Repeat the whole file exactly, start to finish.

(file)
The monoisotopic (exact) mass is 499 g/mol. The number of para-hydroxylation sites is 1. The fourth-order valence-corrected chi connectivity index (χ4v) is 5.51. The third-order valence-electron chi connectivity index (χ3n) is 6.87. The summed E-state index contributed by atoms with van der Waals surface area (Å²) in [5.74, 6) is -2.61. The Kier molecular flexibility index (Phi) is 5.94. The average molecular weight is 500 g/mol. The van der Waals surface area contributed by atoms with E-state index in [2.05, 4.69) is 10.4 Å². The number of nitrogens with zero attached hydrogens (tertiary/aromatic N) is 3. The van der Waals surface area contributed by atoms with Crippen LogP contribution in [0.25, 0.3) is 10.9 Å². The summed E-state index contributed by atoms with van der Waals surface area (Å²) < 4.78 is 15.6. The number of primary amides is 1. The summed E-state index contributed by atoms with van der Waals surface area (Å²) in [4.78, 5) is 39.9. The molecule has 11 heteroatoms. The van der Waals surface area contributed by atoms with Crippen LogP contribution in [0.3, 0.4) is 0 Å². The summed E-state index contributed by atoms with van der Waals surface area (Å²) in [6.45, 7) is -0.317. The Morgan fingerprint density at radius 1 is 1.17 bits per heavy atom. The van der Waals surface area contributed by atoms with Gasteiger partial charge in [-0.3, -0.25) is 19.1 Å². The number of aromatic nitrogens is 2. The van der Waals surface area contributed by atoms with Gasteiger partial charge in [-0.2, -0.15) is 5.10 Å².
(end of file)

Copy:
The monoisotopic (exact) mass is 499 g/mol. The number of para-hydroxylation sites is 1. The fourth-order valence-corrected chi connectivity index (χ4v) is 5.51. The third-order valence-electron chi connectivity index (χ3n) is 6.87. The summed E-state index contributed by atoms with van der Waals surface area (Å²) in [5.74, 6) is -2.61. The Kier molecular flexibility index (Phi) is 5.94. The average molecular weight is 500 g/mol. The van der Waals surface area contributed by atoms with E-state index in [2.05, 4.69) is 10.4 Å². The number of nitrogens with zero attached hydrogens (tertiary/aromatic N) is 3. The van der Waals surface area contributed by atoms with Crippen LogP contribution in [0.25, 0.3) is 10.9 Å². The summed E-state index contributed by atoms with van der Waals surface area (Å²) < 4.78 is 15.6. The number of primary amides is 1. The summed E-state index contributed by atoms with van der Waals surface area (Å²) in [4.78, 5) is 39.9. The molecule has 11 heteroatoms. The van der Waals surface area contributed by atoms with Crippen LogP contribution in [0.3, 0.4) is 0 Å². The summed E-state index contributed by atoms with van der Waals surface area (Å²) in [6.45, 7) is -0.317. The Morgan fingerprint density at radius 1 is 1.17 bits per heavy atom. The van der Waals surface area contributed by atoms with Gasteiger partial charge in [-0.3, -0.25) is 19.1 Å². The number of aromatic nitrogens is 2. The van der Waals surface area contributed by atoms with Gasteiger partial charge in [-0.2, -0.15) is 5.10 Å².